What is Fail2ban?
Fail2ban is a software written in Python which help us to prevent brute force or DDoS attacks. It uses the failed access attempts logged in the system to detect the malicious IP addresses. Then, these IP addresses are blocked to avoid more attempts. It’s a software highly recommended to have installed in any system exposed to The Internet.
How does Fail2ban work?
Fail2ban is as a daemon which is monitoring every access to the system to the different services which have open ports (Mainly SSH, HTTPS…). It monitors the number of access attemps from a single IP address, and when Fail2ban detects the number of attemps which are suspicios to be an attack. Once identified a possible attacker Fail2ban uses the system Firewall (Iptables in Linux systesms) to block the IP address. From that moment that IP address will not be allowed to access the system.
To install Fail2ban in a Debian based system (such us Ubuntu) just execute next command in your terminal:
sudo apt install fail2ban
To check if the application has been sucessfully installed, just type this command:
Which should return the help information of Fail2ban.
Also you could check the version of the installed Fail2ban…
sudo fail2ban-client -V
Now we can start the application.
sudo service fail2ban start
Fail2ban includes a default configuration file named
jail.conf, but it is recommended not to edit this file. Instead copy it to another file (
jail.local), in which we could do any modification needed.
sudo cp jail.conf jail.local
In our case, we are not going to change anything.
Next step is to configure the jails. In my case as I am using a Debian based system, I have the file
/etc/fail2ban/jail.d/defaults-debian.conf created by default with this configuration:
enabled = true
This means that I have enabled the sshd jail. This jail has the defaults configuration parameters. We can see the values with these commands.
The period of time the IP address is blocked (or banned).
sudo fail2ban-client get sshd bantime
The period of time in which Fail2ban searchs attemps.
sudo fail2ban-client get sshd findtime
The number or attempts needed to perform the block action within findtime seconds (600).
sudo fail2ban-client get sshd maxretry
Change the jail parameters
The previous default parameters could be good for you, but in my case for the sshd jail I prefer to change them. For this jail, I am going to set these parameters in the jail config file (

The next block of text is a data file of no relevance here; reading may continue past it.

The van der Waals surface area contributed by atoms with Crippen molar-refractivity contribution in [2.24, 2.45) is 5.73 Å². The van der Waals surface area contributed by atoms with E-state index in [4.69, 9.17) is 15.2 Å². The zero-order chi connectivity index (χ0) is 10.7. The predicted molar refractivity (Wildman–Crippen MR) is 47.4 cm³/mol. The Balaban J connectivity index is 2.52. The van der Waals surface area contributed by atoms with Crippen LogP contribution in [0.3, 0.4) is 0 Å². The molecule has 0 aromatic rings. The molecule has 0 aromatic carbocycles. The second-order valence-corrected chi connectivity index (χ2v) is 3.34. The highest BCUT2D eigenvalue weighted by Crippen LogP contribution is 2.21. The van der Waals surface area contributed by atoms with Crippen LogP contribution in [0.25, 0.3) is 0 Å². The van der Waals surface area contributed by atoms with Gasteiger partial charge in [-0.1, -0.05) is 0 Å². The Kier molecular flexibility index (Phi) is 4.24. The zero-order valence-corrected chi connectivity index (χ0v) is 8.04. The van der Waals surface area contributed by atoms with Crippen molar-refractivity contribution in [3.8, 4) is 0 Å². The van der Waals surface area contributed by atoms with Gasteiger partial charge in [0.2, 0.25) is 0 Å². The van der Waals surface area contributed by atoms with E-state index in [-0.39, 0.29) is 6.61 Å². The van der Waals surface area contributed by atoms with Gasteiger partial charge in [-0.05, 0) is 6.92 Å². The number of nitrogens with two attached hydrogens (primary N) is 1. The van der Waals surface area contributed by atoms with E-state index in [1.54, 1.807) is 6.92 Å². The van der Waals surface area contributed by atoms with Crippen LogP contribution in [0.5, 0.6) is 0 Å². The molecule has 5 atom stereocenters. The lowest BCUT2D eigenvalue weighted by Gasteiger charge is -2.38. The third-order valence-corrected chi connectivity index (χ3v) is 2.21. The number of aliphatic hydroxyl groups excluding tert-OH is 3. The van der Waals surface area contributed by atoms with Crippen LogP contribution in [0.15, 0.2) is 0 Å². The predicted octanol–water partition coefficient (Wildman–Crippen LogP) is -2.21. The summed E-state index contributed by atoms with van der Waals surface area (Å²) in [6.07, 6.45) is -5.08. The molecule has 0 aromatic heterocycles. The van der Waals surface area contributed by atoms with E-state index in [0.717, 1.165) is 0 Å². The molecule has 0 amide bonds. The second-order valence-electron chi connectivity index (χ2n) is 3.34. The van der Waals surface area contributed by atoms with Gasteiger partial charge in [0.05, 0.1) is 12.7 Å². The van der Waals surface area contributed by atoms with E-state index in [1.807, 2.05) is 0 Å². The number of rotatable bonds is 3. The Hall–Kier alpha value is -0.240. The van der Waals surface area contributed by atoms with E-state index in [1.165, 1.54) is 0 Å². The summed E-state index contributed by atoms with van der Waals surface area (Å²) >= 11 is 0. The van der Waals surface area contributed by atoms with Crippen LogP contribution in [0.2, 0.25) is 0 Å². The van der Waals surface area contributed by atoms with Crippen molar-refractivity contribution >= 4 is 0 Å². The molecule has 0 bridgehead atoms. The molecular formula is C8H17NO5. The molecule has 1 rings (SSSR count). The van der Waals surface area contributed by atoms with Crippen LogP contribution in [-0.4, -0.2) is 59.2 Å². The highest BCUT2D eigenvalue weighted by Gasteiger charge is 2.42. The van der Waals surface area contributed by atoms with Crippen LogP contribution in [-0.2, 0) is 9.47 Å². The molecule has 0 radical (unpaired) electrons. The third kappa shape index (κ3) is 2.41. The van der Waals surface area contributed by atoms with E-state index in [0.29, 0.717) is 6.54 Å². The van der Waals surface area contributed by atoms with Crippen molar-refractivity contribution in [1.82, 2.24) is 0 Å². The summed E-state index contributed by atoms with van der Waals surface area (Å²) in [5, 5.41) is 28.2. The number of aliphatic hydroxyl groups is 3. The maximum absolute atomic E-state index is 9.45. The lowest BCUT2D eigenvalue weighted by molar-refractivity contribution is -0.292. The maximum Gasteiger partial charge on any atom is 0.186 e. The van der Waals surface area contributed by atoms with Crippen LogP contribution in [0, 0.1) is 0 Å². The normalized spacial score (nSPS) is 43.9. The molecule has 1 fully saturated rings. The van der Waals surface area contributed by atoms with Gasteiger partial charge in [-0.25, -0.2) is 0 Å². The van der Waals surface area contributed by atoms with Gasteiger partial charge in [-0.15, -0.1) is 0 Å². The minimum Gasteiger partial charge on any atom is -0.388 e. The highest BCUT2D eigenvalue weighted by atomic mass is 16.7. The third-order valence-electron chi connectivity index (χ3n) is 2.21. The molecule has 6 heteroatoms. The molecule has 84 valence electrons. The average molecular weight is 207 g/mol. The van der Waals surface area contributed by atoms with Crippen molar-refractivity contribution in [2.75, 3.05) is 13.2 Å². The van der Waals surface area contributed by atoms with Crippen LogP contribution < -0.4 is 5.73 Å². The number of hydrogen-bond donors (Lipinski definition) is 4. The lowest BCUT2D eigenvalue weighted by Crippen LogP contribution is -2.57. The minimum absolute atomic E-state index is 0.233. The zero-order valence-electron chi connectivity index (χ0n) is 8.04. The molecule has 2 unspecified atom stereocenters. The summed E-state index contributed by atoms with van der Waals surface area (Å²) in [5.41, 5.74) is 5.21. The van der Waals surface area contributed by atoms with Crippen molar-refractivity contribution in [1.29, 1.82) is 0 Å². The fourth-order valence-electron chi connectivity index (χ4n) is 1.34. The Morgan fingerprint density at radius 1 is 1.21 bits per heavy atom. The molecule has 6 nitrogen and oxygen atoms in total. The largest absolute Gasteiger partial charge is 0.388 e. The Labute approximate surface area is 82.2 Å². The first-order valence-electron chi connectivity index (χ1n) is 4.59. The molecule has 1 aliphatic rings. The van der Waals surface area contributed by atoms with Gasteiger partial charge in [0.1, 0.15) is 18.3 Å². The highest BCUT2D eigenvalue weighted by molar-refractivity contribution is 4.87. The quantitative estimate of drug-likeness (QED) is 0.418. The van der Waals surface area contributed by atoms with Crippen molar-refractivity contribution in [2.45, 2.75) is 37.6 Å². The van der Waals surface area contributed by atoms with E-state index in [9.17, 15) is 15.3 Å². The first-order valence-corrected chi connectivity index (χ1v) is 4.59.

- bantime: 24 hours
- findtime: 30 seconds
- maxretry: 1
so I edit the file
/etc/fail2ban/jail.d/defaults-debian.conf with them. I am also going to change the action defined to get an e-mail each time an IP address is banned.
enabled = true
bantime = 24h
findtime = 30
maxretry = 1
action = %(action_mwl)s
Test the jail configuration
Fail2ban has a command to validate the jails configuration done. For the validation you have to use this command:
sudo fail2ban-client --test
Once the validation has been done, we can reload the service to load the configuration changes.
sudo service fail2ban reload
Check Fail2ban status
To check the status of the service you can use this command:
sudo fail2ban-client status
And to get the status of the jail:
sudo fail2ban-client status sshd
Check Fail2ban banned IPs
In the previous check you could have seen the banned IPs in the firewall application. With this command you’ll see the IP banned with the REJECT value in the table.
sudo iptables -L -n -v --line-numbers
Enable at boot
Finally, by default Fail2ban is not started at boot. To enable it:
sudo systemctl enable fail2ban
When Fail2ban is installed, we have an extra layer of security to avoid a system being attacked. It’s highly recommended to have a solution like this in any system exposed to The Internet.
Now, I recommend you to check how to integrate AbuseIPDB with Fail2ban.